Beyond 2011, the TSP will see changes from two final provisions in the Thrift Savings Plan Enhancement Act of 2009. One, the introduction of a Roth option, will be implemented in the first quarter of 2012, Trabucco said.
The other, a mutual fund window, has been authorized but no timeline has been set yet, he said. This option would give participants a window to invest in “more narrow or exotic investments” where the cost will not be borne by other participants, Trabucco said.
“The way we expect it would work is we would come up with a contractual arrangement with an investment firm that offers its platform and its array of various investments, and then what you could do is take some funds out of TSP and send it to that platform for investment,” Trabucco said.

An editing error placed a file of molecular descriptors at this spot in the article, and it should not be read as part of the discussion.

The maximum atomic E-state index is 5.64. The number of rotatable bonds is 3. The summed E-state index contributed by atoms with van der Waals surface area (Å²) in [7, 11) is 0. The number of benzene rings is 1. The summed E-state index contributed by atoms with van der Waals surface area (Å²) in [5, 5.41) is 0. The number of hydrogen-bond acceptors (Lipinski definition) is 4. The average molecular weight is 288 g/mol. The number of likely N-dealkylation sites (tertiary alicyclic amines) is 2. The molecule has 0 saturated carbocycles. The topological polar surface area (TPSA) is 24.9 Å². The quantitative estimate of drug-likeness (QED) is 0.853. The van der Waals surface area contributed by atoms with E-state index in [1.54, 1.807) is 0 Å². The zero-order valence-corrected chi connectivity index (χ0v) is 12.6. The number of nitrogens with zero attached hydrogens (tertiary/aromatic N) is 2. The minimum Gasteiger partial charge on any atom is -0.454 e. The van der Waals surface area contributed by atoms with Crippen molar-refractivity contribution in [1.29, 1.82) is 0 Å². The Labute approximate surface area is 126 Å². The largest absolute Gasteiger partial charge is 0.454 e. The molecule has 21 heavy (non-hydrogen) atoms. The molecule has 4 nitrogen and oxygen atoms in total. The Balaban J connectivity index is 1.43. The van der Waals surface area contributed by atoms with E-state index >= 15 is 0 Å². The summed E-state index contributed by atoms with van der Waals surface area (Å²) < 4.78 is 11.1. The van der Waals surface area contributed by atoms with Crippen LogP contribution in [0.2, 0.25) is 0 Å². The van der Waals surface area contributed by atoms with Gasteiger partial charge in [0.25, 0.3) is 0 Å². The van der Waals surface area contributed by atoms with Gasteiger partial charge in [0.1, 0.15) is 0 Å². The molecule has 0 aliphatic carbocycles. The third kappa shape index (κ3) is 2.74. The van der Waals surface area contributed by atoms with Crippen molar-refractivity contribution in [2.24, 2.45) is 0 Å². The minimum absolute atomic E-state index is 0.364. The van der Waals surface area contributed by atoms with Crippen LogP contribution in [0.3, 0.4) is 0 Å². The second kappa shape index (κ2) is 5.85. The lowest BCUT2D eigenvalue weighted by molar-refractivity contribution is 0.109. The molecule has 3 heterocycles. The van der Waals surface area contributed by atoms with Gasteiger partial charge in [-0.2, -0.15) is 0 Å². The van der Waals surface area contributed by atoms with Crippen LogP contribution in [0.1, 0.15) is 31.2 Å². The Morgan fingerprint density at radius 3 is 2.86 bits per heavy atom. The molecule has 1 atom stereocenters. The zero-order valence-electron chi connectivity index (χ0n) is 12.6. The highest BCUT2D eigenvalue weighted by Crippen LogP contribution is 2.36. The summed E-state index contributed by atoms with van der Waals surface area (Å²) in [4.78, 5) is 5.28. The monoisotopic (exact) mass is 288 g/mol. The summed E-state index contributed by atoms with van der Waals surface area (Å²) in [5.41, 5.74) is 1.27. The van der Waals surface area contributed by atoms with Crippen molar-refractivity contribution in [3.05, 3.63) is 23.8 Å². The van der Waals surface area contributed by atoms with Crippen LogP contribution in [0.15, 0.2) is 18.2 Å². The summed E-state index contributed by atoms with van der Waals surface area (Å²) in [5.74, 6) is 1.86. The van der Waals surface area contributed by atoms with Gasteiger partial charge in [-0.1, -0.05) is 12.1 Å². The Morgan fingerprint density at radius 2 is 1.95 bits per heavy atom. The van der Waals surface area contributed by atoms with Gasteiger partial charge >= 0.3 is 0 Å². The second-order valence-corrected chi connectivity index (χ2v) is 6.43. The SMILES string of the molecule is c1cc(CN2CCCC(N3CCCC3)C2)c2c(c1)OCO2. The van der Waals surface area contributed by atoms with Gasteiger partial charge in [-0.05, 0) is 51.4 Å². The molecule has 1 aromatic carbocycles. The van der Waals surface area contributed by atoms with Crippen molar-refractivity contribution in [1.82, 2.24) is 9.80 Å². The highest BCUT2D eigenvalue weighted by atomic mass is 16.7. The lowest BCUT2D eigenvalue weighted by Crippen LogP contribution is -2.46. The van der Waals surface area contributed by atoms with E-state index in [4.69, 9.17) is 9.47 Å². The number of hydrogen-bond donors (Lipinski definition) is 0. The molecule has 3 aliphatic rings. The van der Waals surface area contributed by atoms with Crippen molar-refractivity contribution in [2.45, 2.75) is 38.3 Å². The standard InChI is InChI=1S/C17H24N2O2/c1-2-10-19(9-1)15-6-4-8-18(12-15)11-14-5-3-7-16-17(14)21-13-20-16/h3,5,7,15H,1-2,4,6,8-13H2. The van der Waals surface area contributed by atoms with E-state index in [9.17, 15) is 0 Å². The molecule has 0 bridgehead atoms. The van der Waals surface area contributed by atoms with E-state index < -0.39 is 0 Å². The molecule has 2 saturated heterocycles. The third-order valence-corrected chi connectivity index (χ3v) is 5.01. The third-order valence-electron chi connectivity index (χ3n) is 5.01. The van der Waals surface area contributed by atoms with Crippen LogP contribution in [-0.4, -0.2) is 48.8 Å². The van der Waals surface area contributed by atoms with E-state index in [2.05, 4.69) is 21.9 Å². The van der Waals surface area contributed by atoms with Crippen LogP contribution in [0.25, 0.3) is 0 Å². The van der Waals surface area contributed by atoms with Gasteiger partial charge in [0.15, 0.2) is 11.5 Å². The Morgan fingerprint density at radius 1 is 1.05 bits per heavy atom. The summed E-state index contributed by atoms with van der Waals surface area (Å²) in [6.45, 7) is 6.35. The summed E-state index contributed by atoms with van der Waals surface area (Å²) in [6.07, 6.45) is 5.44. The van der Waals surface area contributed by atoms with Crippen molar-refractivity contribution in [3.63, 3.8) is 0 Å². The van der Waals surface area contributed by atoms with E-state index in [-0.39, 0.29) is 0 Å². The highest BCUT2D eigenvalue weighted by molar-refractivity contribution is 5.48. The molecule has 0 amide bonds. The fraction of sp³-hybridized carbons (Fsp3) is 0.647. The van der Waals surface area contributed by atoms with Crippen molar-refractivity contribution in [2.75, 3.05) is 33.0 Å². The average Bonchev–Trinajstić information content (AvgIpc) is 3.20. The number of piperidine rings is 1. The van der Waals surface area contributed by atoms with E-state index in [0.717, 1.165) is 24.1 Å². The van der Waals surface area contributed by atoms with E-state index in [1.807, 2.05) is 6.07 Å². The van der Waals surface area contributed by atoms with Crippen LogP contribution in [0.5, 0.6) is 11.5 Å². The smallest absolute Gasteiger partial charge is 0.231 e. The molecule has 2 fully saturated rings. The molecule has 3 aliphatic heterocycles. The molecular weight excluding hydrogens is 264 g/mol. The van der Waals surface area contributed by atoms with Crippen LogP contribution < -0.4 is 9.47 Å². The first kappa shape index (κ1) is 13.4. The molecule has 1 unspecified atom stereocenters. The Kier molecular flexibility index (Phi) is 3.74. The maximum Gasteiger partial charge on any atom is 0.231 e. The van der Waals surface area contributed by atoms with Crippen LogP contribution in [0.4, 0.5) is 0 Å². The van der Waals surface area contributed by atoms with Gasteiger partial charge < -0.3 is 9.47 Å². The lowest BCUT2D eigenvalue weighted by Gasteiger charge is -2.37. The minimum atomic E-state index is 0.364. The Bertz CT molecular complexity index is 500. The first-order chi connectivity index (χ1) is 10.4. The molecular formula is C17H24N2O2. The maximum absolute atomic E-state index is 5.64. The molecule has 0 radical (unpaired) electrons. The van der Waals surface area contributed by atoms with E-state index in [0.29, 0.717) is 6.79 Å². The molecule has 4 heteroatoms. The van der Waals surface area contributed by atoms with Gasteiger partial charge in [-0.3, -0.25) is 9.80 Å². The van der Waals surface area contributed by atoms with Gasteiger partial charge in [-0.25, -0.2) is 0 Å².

As the new Congress meets for the first time Wednesday, Trabucco said it is unclear what the agenda will be for federal employee retirement benefits.
Under the last Congress, a bipartisan proposal was introduced to allow contributions from terminal, unused annual leave into the TSP, similar to plans in the private sector, Trabucco said. This proposal had an estimated cost of $317 million, and a cost-offset was not identified during the last Congress, he said.
“But it’s still an issue that’s out there,” Trabucco said.